First things first – Minnesota high school seniors, I am now booking into September and October for senior portrait sessions. Contact me today to get on my schedule as open slots are dwindling! If you’re looking for a family photographer this fall, I am booking past clients and referrals from past clients only, but I’m happy to refer you to some great family photographers in the area if you are new to Salina J Photography as I am no longer accepting new family/child clients at this time (focusing instead on senior portraits and head shots – anyone can book with me for those!).
Now… anyone who has heard me talk about photography knows I’m a bit of a geek when it comes to the technical side. My vision as an artist is first and foremost, but photography is nothing without the right light. When shooting outdoors, the light doesn’t always cooperate. My clients and I might be outside and there’s too much sun in a spot with a great view, or if we’re in a wooded area, there might not be enough light to take advantage of the pretty background and still get light in the eyes and a proper balance between the illumination of the face and the background.
I don’t always need it, but I bring supplemental lighting to every session. Not only can I help boost the ambient (natural) light wherever I am, I can also do some creative shots that simply aren’t possible without additional lighting. For example, if you’ve seen my photographs of seniors with beautiful sunsets behind them, I had to use a light in an umbrella to create those. Otherwise the face would be totally dark in order to see the sunset.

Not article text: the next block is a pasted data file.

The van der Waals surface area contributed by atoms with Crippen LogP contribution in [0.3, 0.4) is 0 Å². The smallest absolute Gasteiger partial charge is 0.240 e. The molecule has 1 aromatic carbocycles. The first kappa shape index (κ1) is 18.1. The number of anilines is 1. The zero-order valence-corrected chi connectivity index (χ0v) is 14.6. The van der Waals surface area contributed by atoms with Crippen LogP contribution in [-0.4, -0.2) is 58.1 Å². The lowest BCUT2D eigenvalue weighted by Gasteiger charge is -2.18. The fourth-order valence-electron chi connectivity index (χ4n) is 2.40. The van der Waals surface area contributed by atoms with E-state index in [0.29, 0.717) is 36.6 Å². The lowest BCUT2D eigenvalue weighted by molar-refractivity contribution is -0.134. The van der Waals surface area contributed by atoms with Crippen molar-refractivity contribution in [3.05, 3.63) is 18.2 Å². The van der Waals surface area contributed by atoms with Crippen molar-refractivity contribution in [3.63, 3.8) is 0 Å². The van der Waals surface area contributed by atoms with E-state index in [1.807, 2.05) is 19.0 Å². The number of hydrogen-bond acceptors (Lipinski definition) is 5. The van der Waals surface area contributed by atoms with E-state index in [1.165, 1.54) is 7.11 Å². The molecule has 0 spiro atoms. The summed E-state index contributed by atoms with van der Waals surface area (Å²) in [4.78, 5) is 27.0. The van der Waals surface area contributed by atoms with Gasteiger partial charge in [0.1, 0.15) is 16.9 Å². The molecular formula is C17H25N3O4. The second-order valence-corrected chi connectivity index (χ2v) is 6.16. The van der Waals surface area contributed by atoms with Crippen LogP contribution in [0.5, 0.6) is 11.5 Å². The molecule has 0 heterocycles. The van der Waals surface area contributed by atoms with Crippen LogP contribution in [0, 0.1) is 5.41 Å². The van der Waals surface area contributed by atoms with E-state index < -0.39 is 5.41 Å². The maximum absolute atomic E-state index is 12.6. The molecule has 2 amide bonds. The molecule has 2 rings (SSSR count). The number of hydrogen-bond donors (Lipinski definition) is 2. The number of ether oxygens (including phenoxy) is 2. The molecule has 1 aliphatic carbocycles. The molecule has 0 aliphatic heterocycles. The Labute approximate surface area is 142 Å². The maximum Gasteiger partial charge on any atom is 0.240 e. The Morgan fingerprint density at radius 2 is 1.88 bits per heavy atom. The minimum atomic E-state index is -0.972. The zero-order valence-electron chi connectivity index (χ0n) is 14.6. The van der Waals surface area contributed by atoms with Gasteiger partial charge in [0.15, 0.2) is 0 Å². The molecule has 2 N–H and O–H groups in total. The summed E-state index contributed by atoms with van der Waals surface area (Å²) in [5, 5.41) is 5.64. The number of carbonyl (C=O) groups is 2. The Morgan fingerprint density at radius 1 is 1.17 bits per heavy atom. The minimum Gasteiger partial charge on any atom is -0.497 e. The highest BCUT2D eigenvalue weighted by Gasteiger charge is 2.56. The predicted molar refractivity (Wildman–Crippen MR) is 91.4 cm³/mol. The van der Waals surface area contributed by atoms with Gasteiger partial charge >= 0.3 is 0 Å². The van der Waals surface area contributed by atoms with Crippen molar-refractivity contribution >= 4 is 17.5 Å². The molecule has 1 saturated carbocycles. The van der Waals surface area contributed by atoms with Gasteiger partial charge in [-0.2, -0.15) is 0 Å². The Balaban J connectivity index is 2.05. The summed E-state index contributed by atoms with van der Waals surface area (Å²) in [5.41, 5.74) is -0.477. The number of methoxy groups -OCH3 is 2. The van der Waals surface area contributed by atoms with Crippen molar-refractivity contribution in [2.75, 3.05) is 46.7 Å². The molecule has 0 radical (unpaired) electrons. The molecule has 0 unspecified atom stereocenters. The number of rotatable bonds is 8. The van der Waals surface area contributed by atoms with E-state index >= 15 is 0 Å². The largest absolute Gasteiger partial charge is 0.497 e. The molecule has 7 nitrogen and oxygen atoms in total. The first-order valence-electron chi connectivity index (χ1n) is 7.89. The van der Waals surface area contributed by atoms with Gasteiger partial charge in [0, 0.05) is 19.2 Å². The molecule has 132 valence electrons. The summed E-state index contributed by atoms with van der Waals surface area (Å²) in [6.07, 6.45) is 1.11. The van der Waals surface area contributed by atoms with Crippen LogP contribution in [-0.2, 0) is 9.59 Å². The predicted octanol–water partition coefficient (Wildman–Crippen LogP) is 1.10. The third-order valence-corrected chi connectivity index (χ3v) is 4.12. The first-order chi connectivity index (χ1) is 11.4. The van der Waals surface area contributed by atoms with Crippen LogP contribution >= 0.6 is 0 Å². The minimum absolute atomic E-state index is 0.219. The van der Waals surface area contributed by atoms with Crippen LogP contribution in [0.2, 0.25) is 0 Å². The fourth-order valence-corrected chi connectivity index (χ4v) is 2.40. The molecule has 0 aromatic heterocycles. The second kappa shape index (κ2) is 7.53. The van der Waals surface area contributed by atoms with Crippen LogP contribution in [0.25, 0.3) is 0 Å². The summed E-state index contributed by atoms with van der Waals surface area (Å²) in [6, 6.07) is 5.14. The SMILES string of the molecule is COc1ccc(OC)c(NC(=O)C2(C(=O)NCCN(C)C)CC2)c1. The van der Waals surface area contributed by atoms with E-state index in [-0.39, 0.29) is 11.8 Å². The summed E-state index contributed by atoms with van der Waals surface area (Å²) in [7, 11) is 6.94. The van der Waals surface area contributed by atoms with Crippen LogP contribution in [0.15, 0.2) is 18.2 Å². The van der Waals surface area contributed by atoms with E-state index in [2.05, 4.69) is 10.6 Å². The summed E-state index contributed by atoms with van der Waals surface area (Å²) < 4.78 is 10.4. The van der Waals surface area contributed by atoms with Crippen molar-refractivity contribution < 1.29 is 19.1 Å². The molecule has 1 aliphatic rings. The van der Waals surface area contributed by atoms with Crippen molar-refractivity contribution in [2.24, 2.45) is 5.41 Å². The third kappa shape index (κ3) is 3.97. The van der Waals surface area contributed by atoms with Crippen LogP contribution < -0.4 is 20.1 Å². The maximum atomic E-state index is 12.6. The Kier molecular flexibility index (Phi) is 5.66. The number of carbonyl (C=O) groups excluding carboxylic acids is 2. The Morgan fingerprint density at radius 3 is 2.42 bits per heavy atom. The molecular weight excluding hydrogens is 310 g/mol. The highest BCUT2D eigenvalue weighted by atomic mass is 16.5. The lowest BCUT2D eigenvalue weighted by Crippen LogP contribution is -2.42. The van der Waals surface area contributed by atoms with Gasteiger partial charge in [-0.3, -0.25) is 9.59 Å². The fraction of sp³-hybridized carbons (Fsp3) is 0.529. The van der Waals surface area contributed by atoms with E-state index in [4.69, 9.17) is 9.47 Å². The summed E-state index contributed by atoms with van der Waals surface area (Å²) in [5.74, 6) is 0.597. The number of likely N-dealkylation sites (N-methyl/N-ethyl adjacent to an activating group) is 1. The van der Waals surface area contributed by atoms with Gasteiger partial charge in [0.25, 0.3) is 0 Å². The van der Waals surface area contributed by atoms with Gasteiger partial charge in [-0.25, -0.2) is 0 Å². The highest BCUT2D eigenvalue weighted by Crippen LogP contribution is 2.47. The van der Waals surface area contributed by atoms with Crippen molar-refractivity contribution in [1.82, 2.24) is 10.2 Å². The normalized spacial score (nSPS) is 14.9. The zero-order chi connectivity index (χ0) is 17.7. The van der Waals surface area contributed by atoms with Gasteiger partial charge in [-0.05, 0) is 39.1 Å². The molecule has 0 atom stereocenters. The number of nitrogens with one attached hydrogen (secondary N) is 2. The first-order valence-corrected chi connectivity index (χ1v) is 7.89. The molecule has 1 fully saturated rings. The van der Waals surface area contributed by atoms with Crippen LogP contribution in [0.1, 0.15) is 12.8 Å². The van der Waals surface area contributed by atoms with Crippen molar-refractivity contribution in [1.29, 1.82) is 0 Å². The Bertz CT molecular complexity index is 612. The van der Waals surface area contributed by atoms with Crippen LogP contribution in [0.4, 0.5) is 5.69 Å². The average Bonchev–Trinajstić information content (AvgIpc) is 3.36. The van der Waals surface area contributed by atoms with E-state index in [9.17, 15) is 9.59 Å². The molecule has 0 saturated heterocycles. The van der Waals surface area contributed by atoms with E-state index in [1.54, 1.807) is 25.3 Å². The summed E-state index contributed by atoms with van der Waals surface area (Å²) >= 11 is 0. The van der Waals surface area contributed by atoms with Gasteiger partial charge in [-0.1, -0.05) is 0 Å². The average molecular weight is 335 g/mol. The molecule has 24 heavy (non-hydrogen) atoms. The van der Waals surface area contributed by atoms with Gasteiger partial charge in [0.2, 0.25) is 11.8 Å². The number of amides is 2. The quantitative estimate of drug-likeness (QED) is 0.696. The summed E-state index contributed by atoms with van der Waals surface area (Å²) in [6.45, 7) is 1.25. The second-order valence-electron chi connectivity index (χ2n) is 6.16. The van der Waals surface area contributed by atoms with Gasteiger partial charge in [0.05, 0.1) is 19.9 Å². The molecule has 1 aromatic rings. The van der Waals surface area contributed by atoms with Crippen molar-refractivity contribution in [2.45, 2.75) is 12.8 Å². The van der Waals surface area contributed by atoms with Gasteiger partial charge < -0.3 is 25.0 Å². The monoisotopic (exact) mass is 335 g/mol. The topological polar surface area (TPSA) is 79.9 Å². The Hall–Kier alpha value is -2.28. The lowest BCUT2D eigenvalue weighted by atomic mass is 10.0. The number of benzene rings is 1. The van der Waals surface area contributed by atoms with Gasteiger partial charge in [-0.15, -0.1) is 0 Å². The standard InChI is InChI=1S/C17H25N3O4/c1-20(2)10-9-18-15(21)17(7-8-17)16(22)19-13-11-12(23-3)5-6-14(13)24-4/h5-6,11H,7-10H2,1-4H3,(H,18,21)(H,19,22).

Here’s a great example from a recent session showing why I bring my lighting gear to a session. I was photographing this class of 2015 Lakeville senior in Northfield and wanted to use a path in the outdoor area we were in. The sun was behind Rachel which highlighted her hair perfectly, I loved the trees and the light filtering through them, but it was too dark to get catchlights in Rachel’s eyes. In order to keep the background looking the way I wanted, without a flash Rachel’s face would be underexposed. I could increase my exposure so that her face would be bright enough, but that meant sacrificing the background (also, a too-bright or “blown” background draws the eye away from the subject). So I quickly set up my flash on a light stand and was able to get the gorgeous shot of Rachel on the right, with both her face and the background in perfect balance, lighting-wise.
Head over to my Instagram feed to see the portrait I took of Rachel at the end of her session with the amazing sunset behind her – also made possible by my trusty flash and lighting skills.